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The Agricultural Research Service of the U.S. Department of Agriculture has conducted a study showing that wastewater from large dairy farms is very high in estrogens which can persist for months, or even years. The levels found by the study are high enough to lower the sperm counts of fish living in the water, and cause them to develop female characteristics.
While the presence of hormones in dairy wastewater is nothing new, their ability to persist in lagoons, and their resistance to degradation is of note. Dairy waste water can contaminate drinking water, and is often stored to fertilize crops.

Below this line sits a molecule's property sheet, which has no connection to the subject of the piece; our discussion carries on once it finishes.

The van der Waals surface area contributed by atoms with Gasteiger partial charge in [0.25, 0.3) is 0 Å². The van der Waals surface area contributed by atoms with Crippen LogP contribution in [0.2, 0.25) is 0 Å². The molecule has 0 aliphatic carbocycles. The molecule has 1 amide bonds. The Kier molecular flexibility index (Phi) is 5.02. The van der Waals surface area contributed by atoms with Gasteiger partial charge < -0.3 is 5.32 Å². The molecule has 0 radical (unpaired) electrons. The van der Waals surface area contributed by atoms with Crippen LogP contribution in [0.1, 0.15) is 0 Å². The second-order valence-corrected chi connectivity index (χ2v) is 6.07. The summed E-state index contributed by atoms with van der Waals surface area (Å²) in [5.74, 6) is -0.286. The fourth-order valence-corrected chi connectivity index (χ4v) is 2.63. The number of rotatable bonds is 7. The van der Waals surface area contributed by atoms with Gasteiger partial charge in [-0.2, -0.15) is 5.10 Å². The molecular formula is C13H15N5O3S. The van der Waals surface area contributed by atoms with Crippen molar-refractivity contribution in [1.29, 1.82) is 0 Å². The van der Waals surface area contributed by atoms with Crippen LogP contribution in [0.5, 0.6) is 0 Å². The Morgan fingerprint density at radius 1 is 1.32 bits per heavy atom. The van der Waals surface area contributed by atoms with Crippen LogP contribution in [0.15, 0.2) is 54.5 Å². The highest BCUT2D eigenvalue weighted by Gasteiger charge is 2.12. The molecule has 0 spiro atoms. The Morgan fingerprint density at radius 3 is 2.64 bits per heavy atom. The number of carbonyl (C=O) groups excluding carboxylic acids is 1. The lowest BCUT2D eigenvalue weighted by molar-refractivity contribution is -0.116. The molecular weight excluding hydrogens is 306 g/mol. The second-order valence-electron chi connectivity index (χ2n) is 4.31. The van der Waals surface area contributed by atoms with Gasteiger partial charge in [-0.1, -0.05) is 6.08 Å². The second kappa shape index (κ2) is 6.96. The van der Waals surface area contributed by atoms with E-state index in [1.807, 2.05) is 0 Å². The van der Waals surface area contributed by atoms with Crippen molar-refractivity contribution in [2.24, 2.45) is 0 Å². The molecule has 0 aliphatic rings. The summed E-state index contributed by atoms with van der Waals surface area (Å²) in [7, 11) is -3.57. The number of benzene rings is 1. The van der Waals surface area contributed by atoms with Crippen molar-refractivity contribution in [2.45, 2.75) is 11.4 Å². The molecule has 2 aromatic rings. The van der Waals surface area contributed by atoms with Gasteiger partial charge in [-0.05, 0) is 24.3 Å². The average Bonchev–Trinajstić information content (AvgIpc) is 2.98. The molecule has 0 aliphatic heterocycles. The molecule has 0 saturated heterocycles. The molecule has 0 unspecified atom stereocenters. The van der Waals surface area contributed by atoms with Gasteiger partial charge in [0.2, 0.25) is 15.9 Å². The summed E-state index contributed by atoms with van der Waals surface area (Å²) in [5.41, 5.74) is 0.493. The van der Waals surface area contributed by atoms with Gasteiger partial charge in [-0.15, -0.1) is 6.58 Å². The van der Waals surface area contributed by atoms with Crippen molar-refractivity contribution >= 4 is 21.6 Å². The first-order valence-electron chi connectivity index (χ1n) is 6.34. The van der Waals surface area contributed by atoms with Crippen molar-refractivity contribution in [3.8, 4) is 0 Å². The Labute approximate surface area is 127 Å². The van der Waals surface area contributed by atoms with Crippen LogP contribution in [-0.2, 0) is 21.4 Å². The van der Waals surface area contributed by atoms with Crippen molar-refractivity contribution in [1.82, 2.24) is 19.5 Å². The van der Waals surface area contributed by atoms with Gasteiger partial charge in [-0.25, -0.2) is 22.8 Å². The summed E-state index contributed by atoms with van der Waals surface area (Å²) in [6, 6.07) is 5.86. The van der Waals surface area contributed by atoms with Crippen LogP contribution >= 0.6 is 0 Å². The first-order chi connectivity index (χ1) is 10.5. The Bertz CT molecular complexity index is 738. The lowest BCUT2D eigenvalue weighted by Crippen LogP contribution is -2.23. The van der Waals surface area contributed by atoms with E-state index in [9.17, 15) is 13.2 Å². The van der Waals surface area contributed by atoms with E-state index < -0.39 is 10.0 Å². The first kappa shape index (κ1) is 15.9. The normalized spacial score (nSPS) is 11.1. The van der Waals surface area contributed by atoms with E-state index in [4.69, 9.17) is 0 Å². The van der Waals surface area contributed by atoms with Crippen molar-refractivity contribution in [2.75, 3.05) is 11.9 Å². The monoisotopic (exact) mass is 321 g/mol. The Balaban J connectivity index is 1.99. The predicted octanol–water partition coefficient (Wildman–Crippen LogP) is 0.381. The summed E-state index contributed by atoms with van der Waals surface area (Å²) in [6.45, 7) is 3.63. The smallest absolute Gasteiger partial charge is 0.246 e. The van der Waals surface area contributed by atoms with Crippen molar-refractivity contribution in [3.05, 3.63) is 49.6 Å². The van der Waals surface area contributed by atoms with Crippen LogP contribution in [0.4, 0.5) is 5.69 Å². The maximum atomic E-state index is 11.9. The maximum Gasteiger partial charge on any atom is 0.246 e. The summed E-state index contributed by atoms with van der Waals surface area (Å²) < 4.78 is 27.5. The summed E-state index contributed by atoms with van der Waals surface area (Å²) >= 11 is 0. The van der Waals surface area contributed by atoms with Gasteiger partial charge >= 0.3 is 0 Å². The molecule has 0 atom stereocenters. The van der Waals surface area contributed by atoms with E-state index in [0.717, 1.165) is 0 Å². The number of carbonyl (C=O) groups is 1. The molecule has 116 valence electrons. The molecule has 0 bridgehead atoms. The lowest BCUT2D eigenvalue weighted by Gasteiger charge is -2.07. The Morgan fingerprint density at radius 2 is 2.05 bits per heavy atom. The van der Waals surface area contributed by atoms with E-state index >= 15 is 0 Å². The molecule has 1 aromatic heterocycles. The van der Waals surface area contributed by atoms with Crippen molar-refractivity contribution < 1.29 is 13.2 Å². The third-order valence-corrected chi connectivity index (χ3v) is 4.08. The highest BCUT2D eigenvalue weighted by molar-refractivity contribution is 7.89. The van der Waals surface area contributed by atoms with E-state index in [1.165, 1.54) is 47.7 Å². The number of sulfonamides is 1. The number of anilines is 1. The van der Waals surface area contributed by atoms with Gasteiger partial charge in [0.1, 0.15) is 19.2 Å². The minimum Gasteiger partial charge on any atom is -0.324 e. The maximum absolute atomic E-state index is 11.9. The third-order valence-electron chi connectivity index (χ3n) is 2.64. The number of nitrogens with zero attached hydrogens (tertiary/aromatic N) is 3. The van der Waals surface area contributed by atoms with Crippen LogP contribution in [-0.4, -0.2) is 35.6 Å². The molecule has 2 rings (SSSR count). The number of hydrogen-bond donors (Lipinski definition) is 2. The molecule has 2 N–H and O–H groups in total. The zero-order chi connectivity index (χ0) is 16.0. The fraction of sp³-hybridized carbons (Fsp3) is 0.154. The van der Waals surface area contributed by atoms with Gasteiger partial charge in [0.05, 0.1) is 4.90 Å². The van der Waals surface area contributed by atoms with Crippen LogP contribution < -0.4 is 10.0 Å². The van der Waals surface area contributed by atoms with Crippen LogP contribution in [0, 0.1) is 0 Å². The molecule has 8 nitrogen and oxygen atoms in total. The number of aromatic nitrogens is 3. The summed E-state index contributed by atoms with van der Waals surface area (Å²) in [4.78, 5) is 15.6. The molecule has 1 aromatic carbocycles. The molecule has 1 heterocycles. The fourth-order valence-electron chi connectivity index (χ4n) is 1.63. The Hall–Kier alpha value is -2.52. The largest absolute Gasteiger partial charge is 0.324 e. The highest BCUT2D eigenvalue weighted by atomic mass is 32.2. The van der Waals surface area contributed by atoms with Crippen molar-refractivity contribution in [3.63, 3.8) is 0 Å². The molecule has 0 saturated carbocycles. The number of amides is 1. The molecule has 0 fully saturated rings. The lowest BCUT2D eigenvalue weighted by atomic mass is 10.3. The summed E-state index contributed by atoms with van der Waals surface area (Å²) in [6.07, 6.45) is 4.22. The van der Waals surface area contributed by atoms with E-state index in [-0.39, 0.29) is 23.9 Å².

Hormone concentrations in livestock wastes are 100 to 1,000 times higher than those emitted from plants that treat human sewage, and large dairy farms are a primary source of estrogens in the environment, Zheng said. Recent studies have detected estrogenic hormones in soil and surrounding watersheds after dairy wastewater was sprayed on the land as fertilizer.
The study was led by scientists at the Illinois Sustainable Technology Center and appears in Environmental Science & Technology.
Via Science Daily